Friday, July 19, 2013
The Other Shoe
Monday, July 15. I have new assignments coming in. Jack started band camp at the middle school he'll be attending in August and he's doing well. Jay and I spent a fun (if busy) weekend in the mountains. Okay, I'm just going to admit it: My life is good right now. There, I said it. Why do I hesitate to broadcast that things are good? Perhaps it's because I'm fearful that if I'm too boastful about the good in my life, something bad will happen just to take my happiness down a peg. Even as I write this, I'm holding my breath just a little waiting for that other shoe to drop. You know the one. It's the 400 pound loafer that comes crashing down just when you think you're in the clear. Or maybe it's a boot ... or it could be a flipflop.
Regardless of the type of footwear, just what does this saying mean? Apparently the adage was coined about 100 years ago. Here's the origin as related on worldwidewords.org:
A man comes in late at night to a lodging house, rather the worse for wear. He sits on his bed, drags one shoe off and drops it on the floor. Guiltily remembering everyone around him trying to sleep, he takes the other one off much more carefully and quietly puts in on the floor. He then finishes undressing and gets into bed. Just as he is drifting off to sleep, a shout comes from the man in the room below: “Well, drop the other one then! I can’t sleep, waiting for you to drop the other shoe!”
"Waiting for the other shoe to drop" means something adverse has happened and there's a very likely chance that some other bad even will occur soon because of a direct relationship between the two occurrences. As in, you have two shoes, so if one hits the floor with a thud, it's reasonable to anticipate that the other one is gonna thud too.
But if I'm making good choices and doing good work and there's no reason to believe that anything adverse is about to happen, why do I still anticipate the worst? Answer: The Upper Limits Theory.
In their book, "Centering & the Art of Intimacy", Gay Hendricks and his wife, Kathlyn (both psychologists) write about the phenomenon they call "the upper limits." This law of human dynamics states that we can only stand so much happiness before we undermine ourselves and find something about which to be miserable. The authors contend that we derail our happiness as adults because we learned as children that happy occurences are often followed up by unhappy or humiliating ones. For example, you win the spelling bee, but trip on your shoelaces on the way to pick up the trophy.
Of course, Buddhism teaches that our suffering (or dissatisfaction) in life is caused not by an event but by our perception of the event. When I attach my happiness to a particular outcome, I'm bound to be disappointed. The dropping of that other shoe is inevitable, so why decide that it's bad? Why take it personal? Why lament over something that is completely beyond my control?
Friday, July 19. On Wednesday I banged my head on the Upper Limits. Doh! Although Buddha never said, "If you want to be happy, never, ever read the Explanation of Benefits (EOB) provided by your insurance provider," if he had Blue Cross, he might have made that the Ninth Fold in his Eight Fold Path to Enlightenment. Suffice to say, I read mine. Turns out I owe $1200 for lab tests sent by my doctor to a lab outside my Blue Cross network. Ouch! Suddenly I'm spiraling downward in a funk. Yes, I'll appeal the claim and maybe, just maybe I'll get some relief on that bill, but nothing takes the wind out of my sails like an unexpected major expense.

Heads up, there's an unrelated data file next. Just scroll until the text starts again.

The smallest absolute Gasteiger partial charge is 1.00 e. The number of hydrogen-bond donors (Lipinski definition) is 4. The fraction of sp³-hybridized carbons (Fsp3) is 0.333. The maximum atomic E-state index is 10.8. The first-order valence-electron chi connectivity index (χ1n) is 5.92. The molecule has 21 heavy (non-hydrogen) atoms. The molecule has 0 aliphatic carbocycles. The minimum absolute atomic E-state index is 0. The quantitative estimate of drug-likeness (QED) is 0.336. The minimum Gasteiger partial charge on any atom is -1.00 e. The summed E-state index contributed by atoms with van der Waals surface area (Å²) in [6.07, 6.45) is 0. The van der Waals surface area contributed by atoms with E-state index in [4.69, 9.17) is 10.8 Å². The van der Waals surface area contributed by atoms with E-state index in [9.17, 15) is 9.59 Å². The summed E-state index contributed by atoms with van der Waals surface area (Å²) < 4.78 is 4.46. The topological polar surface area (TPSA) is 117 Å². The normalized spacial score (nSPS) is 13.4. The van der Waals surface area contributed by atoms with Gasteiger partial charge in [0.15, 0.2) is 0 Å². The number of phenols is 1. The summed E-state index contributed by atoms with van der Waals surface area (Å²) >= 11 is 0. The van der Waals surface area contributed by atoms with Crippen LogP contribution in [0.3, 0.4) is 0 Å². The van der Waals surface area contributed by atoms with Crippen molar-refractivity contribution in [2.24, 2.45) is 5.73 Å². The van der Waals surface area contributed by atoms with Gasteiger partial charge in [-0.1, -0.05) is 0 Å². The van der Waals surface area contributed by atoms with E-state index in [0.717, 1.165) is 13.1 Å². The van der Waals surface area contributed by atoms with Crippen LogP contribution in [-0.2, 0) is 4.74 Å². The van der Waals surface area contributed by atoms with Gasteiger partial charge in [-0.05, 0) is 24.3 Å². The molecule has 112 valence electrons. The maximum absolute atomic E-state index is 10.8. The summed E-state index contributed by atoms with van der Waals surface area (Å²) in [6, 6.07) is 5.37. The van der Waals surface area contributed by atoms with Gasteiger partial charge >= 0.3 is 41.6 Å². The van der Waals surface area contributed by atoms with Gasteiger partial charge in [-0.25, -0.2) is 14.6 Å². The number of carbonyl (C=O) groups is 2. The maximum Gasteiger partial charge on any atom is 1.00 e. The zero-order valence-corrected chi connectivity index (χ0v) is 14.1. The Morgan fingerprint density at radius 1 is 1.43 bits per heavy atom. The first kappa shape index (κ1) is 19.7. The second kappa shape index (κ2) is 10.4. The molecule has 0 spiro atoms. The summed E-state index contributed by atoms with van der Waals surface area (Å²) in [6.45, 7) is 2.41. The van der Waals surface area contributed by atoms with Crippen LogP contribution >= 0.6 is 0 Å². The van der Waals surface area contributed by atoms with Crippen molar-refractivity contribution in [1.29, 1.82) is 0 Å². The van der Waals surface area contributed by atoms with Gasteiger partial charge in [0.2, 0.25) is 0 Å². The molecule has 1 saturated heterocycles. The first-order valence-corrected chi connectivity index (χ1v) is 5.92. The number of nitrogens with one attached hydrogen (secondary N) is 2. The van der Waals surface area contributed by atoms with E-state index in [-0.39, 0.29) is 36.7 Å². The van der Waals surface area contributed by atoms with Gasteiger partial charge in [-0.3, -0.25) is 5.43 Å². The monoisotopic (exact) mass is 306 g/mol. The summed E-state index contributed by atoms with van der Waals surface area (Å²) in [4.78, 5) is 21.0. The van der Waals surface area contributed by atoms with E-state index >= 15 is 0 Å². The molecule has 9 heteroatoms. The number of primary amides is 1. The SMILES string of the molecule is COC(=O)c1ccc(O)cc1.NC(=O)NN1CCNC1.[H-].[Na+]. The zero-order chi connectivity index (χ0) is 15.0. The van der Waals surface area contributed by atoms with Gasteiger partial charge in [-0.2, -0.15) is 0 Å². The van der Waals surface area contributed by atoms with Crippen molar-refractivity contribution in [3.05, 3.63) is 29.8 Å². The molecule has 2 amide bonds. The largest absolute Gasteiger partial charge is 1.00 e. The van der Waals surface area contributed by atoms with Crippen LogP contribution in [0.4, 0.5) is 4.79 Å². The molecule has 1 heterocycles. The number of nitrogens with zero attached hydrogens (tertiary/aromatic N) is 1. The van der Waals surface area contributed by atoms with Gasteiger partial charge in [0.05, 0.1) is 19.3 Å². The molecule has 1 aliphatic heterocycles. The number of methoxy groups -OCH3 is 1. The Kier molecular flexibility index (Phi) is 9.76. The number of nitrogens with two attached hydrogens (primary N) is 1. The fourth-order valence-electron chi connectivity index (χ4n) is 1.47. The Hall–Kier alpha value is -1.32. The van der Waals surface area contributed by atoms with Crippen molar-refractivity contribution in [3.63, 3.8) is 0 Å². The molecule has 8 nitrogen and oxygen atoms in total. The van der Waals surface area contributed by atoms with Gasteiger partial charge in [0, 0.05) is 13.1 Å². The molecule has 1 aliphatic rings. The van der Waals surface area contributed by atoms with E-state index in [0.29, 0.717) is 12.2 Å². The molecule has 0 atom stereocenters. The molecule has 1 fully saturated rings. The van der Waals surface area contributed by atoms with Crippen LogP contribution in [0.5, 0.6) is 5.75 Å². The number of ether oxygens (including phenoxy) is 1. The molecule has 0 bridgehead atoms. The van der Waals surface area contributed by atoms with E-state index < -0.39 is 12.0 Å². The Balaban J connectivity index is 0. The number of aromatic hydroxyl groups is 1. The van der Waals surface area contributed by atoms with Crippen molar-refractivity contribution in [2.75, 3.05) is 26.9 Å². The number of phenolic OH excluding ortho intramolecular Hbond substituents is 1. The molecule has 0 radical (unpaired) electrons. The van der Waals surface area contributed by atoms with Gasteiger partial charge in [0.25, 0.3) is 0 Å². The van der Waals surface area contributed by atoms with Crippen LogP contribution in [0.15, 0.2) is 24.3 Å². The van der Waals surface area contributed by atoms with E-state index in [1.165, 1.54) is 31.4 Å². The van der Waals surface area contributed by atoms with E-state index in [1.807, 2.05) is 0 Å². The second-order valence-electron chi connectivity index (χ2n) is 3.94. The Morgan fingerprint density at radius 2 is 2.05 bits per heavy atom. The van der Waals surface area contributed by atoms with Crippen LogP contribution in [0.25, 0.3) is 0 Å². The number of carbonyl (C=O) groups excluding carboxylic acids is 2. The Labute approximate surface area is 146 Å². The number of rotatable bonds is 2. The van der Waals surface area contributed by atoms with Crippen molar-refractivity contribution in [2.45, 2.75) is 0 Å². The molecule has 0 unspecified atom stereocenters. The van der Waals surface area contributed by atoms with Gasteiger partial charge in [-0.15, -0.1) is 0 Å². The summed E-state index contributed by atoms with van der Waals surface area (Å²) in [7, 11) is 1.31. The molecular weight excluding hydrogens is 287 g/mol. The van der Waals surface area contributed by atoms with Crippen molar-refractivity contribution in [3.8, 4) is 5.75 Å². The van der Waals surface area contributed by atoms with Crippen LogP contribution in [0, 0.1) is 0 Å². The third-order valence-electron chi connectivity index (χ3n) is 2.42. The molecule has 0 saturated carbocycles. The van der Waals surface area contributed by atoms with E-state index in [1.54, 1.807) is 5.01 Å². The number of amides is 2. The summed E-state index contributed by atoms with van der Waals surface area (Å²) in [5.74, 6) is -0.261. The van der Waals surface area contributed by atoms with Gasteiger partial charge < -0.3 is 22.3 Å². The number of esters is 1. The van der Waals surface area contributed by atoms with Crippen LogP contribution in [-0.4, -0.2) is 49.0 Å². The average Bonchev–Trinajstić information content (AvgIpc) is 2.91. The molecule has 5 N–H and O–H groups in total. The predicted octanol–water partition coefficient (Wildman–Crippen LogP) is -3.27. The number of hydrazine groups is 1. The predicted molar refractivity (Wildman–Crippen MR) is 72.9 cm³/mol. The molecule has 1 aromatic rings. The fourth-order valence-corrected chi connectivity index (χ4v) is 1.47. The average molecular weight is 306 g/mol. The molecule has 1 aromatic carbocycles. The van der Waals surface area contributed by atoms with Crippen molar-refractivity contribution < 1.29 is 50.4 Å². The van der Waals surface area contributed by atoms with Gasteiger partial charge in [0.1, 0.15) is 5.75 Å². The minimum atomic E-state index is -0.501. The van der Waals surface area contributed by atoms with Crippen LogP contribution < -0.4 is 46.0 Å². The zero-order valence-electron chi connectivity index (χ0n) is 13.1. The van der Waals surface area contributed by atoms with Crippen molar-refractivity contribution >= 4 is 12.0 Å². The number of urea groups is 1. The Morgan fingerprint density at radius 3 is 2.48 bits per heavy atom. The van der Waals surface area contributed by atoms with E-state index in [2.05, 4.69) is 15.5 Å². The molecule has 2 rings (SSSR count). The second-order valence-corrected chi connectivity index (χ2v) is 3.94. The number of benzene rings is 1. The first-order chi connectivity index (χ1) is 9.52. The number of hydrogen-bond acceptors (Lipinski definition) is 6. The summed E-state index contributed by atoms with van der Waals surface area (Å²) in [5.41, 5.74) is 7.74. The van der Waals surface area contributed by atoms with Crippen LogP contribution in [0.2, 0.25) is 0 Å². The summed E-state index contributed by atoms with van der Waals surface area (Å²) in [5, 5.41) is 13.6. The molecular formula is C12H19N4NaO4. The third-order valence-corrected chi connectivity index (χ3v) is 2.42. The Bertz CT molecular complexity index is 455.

I've learned from my Buddhist practice that becoming emotionally bent out of shape over setbacks doesn't help anything. I don't always lose it. Sometimes I can turn a loss into a win without much effort at all.
For example, last week, the power went out during a big summer storm. Jack had a friend spending the night and pretty soon the boys had run down the batteries in their game devices. Luckily, I found a big flashlight in the basement (thanks, Jason) and we opened the cupboard in the living room that holds all the board games. No batteries required. Had the power stayed on, the boys would have holed up playing Minecraft all night and I would have contented myself lounging in bed watching "Glee" on Netflicks.
But this adverse condition produced a great outcome. I love board games, always have, so I was not-so-secretly thrilled that the boys were enthusiastic not just about playing, but about including me. First we played Monopoly, which went well until Jack's friend realized that Jack was about to take him to the cleaners. (Jack's a Monopoly shark.) We switched to Yahtzee, which we were content to play until the power came back on five hours later at 11:30 p.m. We all cheered as the utility man restored the lights and—even more important—the air conditioning. Then Jack made a request for the one board game I abhor.
"Let's play Life!" he said.
Have you played The Game of Life lately? You start off with college debt. Then you're asked to randomly choose a job and move around the board into the shark-infested waters of law suits and mortgages. Plus you're heaped with expenses depending upon the number of plastic children you add to your little plastic convertible. Oh, and you have to pay taxes and losing your job means selecting a whole new career. Windfalls do arrive, but in the form of winning the equivalent to America's Got Talent. And no, I am not making this up! I find the whole thing depressing.
"No thanks," I said to Jack. "I'm living that game, I don't need to play it."
"You always say that," said Jack.
"Because it's true," I replied.
With the power restored, the boys plugged in their devices and returned to the electronic world they were building in Minecraft while I sorted the play money and put away game pieces. At least in Monopoly there's only one shoe. And when it drops, it might land on Boardwalk or Park Place.